Pfizer has settled a marketing lawsuit for $321 million. The Boston Globe reports that the settlement closes a class-action lawsuit by health insurers and government payers for illegally marketing the epilepsy drug Neurontin, which was made by now-subsidiary Warner-Lambert Co. Plaintiffs said the drugmaker promoted the drug for conditions as diverse as pain, bipolar disorder and migraines, even though it was indicated for epilepsy and post-herpetic neuralgia.

The FDA’s latest DTC advertising study is going to assess whether the number of times consumers see drug ads changes their perception. Regulatory Focus says the concern is partly based on studies that indicate that seeing ads multiple times tends to “improve product attitudes and recall for product attributes.” The FDA wants drug ads to provide information and to key consumers into potential risks and side effects. RF notes that the FDA could be concerned about multiple ad impressions if the study shows bombarding viewers may make a “product seem safer than it actually is.”

Rising generic drug prices now have the Department of Justice’s attention. The Wall Street Journal reports that the agency issued subpoenas to two generic drug makers last week, asking about contacts with other drugmakers. The subpoenas went to two generic makers, and the Journal reports that an Impax sales rep has been asked to provide testimony and documents “with any competitor about the sale of generic drugs.” The DOJ’s inquiry is just one inquiry about what is going on with generics. The New York Times reported in July that the category is no longer the bargain it once was, and noted that prices for some generics have soared. The test case for the article was the heart drug digoxin, which one patient said went from costing her $1.15 to $90. Congress has also taken note of prices. The Journal noted in October that lawmakers sent letters to five pharmaceutical companies, including Actavis and Dr. Reddy’s seeking information that will explain why prices for some generics have jumped.

AbbVie and Gilead announced new data Tuesday for their respective HCV combination therapies. Gilead summarized results of several Phase-II and Phase-III studies for recently approved Harvoni (ledipasvir/sofosbuvir) in patients with limited to no treatment options and advanced liver disease.  In a pooled analysis, 96% of patients taking Harvoni with or without the add-on ribavirin achieved sustained virologic response (SVR)—or were cured—after 12 or 24 weeks. AbbVie released Phase-II and Phase-III data from trials evaluating its combo therapy—ombitasvir/ABT-450/ritonavir and dasabuvir—in HCV patients co-infected with HIV, liver transplant patients and those with genotype four of the virus. 93% (29/31) of HCV patients co-infected with HIV demonstrated SVR after 12 weeks. 97% (33/34) of liver transplant patients achieved SVR after 12 weeks, and 90% (40/44) of patients with genotype four—who were new to HCV therapy—demonstrated SVR after 12 weeks without taking ribavirin.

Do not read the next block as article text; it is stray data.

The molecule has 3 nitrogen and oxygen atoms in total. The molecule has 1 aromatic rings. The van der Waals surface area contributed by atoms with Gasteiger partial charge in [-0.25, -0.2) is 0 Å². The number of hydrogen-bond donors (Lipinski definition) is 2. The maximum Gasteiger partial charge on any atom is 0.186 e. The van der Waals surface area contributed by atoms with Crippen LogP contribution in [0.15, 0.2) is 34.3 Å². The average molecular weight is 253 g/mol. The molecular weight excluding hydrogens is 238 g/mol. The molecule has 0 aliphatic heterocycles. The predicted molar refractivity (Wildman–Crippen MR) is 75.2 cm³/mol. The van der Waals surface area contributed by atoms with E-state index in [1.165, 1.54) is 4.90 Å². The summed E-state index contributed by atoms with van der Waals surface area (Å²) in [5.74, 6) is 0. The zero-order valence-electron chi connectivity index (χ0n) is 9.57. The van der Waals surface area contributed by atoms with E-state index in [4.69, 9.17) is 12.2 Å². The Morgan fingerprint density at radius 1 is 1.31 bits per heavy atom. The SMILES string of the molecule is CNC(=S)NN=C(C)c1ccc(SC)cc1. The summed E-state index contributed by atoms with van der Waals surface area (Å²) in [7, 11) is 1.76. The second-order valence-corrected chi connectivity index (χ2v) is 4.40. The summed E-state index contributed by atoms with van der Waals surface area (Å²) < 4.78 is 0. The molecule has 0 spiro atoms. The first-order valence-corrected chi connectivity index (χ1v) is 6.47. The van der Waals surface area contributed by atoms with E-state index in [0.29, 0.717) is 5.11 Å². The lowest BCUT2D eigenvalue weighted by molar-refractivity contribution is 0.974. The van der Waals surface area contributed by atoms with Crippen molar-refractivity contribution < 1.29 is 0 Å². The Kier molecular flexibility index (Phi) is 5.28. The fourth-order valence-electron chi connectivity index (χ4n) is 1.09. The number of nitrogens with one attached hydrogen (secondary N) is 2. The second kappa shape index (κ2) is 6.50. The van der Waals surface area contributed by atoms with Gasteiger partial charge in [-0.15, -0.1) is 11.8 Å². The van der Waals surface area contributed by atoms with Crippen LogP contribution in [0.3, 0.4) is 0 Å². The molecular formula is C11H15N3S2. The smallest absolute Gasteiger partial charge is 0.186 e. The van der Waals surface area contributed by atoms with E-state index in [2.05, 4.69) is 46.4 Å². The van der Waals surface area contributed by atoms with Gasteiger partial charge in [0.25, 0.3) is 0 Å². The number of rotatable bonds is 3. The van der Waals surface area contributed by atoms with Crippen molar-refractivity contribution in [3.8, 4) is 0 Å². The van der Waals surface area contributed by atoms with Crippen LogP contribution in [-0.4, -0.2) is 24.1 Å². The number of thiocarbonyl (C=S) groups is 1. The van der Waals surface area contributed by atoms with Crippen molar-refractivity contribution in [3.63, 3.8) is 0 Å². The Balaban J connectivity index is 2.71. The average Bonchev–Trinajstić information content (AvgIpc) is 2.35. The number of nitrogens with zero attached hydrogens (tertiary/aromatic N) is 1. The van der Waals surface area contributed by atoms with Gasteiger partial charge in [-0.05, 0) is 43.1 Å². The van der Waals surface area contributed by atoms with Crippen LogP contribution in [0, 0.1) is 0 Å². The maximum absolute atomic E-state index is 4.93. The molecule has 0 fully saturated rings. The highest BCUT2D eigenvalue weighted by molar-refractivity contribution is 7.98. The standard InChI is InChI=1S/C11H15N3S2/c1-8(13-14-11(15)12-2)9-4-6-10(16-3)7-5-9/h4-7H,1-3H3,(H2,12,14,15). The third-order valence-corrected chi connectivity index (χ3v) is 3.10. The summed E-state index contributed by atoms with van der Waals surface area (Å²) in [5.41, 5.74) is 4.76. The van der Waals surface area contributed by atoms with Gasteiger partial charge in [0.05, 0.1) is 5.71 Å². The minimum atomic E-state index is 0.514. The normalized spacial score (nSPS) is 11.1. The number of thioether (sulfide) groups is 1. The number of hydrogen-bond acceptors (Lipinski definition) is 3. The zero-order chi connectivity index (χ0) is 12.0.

Drugmakers may receive a $2 billion windfall from the US government in the form of Ebola funding, Bloomberg tells us. President Barack Obama requested $6.2 billion in emergency funding to control the Ebola virus in West Africa.  Those requests include goals around expediting testing of vaccines and drugs to treat the epidemic. $2 billion is expected to be drug companies’ slice of the pie based on previous contract allocations. Congress has approved $838 million in Ebola money this year already, the news service reports.